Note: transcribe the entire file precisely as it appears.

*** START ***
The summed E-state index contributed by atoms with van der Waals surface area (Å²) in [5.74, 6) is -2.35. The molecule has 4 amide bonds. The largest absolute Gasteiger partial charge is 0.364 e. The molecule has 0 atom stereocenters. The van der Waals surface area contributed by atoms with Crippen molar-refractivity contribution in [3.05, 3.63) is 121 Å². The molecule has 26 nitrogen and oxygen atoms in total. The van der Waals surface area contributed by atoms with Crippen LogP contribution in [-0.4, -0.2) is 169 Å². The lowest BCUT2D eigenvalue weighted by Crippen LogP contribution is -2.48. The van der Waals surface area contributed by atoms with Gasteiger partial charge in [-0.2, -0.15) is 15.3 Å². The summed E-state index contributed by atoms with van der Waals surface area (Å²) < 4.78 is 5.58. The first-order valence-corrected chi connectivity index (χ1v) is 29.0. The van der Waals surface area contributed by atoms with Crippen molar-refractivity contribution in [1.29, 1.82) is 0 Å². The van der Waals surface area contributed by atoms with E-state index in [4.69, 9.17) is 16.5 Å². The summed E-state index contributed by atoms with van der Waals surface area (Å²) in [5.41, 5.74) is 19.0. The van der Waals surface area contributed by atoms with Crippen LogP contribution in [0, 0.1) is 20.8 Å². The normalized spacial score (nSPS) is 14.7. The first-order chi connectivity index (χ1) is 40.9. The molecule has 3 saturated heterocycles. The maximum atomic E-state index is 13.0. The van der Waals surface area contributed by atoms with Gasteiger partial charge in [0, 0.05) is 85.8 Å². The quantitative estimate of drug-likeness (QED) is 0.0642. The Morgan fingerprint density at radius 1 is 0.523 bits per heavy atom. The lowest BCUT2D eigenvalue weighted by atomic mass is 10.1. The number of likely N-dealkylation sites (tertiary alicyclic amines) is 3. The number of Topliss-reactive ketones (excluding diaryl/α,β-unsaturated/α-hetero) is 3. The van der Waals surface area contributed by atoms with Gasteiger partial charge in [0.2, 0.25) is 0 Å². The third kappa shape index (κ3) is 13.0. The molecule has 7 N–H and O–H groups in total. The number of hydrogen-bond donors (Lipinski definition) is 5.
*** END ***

The summed E-state index contributed by atoms with van der Waals surface area (Å²) in [5.74, 6) is -2.35. The molecule has 4 amide bonds. The largest absolute Gasteiger partial charge is 0.364 e. The molecule has 0 atom stereocenters. The van der Waals surface area contributed by atoms with Crippen molar-refractivity contribution in [3.05, 3.63) is 121 Å². The molecule has 26 nitrogen and oxygen atoms in total. The van der Waals surface area contributed by atoms with Crippen LogP contribution in [-0.4, -0.2) is 169 Å². The lowest BCUT2D eigenvalue weighted by Crippen LogP contribution is -2.48. The van der Waals surface area contributed by atoms with Gasteiger partial charge in [-0.2, -0.15) is 15.3 Å². The summed E-state index contributed by atoms with van der Waals surface area (Å²) < 4.78 is 5.58. The first-order valence-corrected chi connectivity index (χ1v) is 29.0. The van der Waals surface area contributed by atoms with Crippen molar-refractivity contribution in [1.29, 1.82) is 0 Å². The van der Waals surface area contributed by atoms with E-state index in [4.69, 9.17) is 16.5 Å². The summed E-state index contributed by atoms with van der Waals surface area (Å²) in [5.41, 5.74) is 19.0. The van der Waals surface area contributed by atoms with Crippen LogP contribution in [0, 0.1) is 20.8 Å². The normalized spacial score (nSPS) is 14.7. The first-order chi connectivity index (χ1) is 40.9. The molecule has 3 saturated heterocycles. The maximum atomic E-state index is 13.0. The van der Waals surface area contributed by atoms with Gasteiger partial charge in [0, 0.05) is 85.8 Å². The quantitative estimate of drug-likeness (QED) is 0.0642. The Morgan fingerprint density at radius 1 is 0.523 bits per heavy atom. The lowest BCUT2D eigenvalue weighted by atomic mass is 10.1. The number of likely N-dealkylation sites (tertiary alicyclic amines) is 3. The number of Topliss-reactive ketones (excluding diaryl/α,β-unsaturated/α-hetero) is 3. The van der Waals surface area contributed by atoms with Gasteiger partial charge in [0.2, 0.25) is 0 Å². The third kappa shape index (κ3) is 13.0. The molecule has 7 N–H and O–H groups in total. The number of hydrogen-bond donors (Lipinski definition) is 5.